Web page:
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Micheluzzi holes out for eagle on 18, leads Asia-Pacific Am
David Micheluzzi (Anthony Powter photo)
David Micheluzzi (Anthony Powter photo)

SINGAPORE (Oct. 4, 2018) – In his Asia-Pacific Amateur debut, there wasn’t a better way for Australian David Micheluzzi to make a statement than a dramatic hole-out for eagle at the 18th hole. The shot capped an opening 6-under 64 at Sentosa Golf Club’s New Tanjong Course, and gave Micheluzzi the lead.

A seasoned competitor, the 22-year-old Micheluzzi know that means little with 54 holes still to go.

“I have been working on my pitching the last couple of weeks and that was just a perfect shot,” said Micheluzzi, who also had six birdies and two bogeys in his round. “…Obviously, it is just the first round of the tournament, but it is always good to be up in the lead. I have got three more rounds to go and I just need to take it shot-by-shot really.”

Micheluzzi’s year started with a victory at the Master of the Amateurs. He was runner-up at the Australian Men’s Amateur and a quarterfinalist at the British Amateur. This is his first Asia-Pacific start.

Micheluzzi leads three players by a single shot, including Cheng Jin, the 2015 champion. Jin, of China, gave a hint at his scoring capability when he got hot in the middle of his round. Starting on No. 10, he was even through the first eight holes before making five birdies in a six-hole stretch. He finished with 65.

“I did not have a good start, but I made some clutch putts to not fall back early. And after I made the birdie on the 18th, I gave myself chances by hitting some good drives and then converting those opportunities,” said Jin, who finished fifth at this event last year when it was played Royal Wellington Golf Club in New Zealand.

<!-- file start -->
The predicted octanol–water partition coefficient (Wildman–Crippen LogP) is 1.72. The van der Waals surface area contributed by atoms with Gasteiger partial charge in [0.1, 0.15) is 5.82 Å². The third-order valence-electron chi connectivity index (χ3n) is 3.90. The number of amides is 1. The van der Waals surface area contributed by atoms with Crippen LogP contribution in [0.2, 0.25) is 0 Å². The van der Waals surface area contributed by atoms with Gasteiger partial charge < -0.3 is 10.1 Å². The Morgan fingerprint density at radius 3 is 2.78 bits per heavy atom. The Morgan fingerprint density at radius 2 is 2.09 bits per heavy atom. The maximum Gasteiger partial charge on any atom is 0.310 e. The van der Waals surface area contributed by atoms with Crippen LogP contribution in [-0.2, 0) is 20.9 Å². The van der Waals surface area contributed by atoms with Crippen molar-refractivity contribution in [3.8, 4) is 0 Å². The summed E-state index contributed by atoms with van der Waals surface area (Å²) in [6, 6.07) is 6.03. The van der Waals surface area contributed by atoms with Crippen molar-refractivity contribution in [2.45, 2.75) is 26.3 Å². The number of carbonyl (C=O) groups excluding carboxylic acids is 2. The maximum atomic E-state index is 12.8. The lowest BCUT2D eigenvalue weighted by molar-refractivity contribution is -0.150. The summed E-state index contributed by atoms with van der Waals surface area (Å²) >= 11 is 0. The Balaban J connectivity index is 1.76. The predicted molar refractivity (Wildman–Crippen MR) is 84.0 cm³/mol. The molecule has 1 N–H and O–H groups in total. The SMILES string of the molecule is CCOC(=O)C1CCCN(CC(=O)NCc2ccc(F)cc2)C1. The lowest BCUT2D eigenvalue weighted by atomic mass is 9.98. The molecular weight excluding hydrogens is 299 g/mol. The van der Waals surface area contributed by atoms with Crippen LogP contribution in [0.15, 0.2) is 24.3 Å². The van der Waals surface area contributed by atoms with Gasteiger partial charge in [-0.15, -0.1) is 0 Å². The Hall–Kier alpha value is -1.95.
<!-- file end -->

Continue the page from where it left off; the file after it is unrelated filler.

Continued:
“Sometimes, having won the tournament before can have its disadvantages because there are more expectations of you. But I know I have done it once, so I can do it again. That gives me a lot of confidence.”

Yung-Hua Liu, of Taiwan, and Lloyd Jefferson Go, of the Philippines, also had 65. For Go, this is a familiar feeling. Go started the Western Amateur with a 63 that gave him a share of the opening lead. On that week in July, Go said he had been struggling with his game. A two-time Big East Player of the Year while at Seton Hall, Go faded away in the following stroke-play rounds at the Western and ended up not making match play. He can author a very different story in Singapore.

This is the sixth Asia-Pacific appearance for Go, 23.

“I felt I did everything very well. Unfortunately, I made bogeys on my last two holes, but otherwise I drove the ball well, hit my iron shots close and made the putts,” said Go, who had started with three birdies in his first five holes.

Australia’s Min Woo Lee was among a group of five players tied for the fifth place at 4-under 66. It was a solid round from Lee, who is one of the favorites this week. Lee is No. 6 in the Golfweek/AmateurGolf.com Ranking.

The group at 66 also includes Cal senior K.K. Limbhasut, Indonesia’s Naraajiie Ramadhan, China’s Zheng Kai Bai and Korea’s Jin-Bo Ha.

Information from www.aacgolf.com used in this report

Results: Asia-Pacific Amateur
1JapanTakumi KanayaJapan150069-69-64-65=267
T2IndiaRayhan ThomasIndia100074-64-65-66=269
T2JapanKeita NakajimaJapan100067-68-67-67=269
4PhilippinesLloyd Jefferson GoPhilippines70065-67-69-69=270
5ThailandK.K. LimbhasutThailand70066-68-68-69=271

View full results for Asia-Pacific Amateur

ABOUT THE Asia-Pacific Amateur

The Asian-Pacific Amateur (formerly known as the Asian Amateur) is the first of a series of worldwide championships put together by a between the Asia Pacific Golf Confederation (APGC), the Masters Tournament and The R&A. The event offers the winner an invitation to the Masters Tournament at Augusta National Golf Club. The champion and runner(s)-up earn spots in The Open Qualifying Series for The Open. The event has historically moved throughout the region and has now been held in China, Japan, Singapore, Thailand, Australia and Hong Kong, Korea, and New Zealand.

A field, topping out at 120 players, is selected by the following criteria.

The top two ranked amateur players from each of the APGC member countries plus the four top ranked players from the host country. If there is not a sufficient number of players ranked from that member country, the member country may nominate a player(s) from their country, to be approved by the APGC, to fulfill the two positions eligible from that country.

The remainder of the field will be filled taking the next highest ranked players of APGC member countries, not otherwise qualified. The maximum number of eligible players from any APGC member country (with the exception of the host country) is six. Additional players may be offered at the event's discretion.

View Complete Tournament Information

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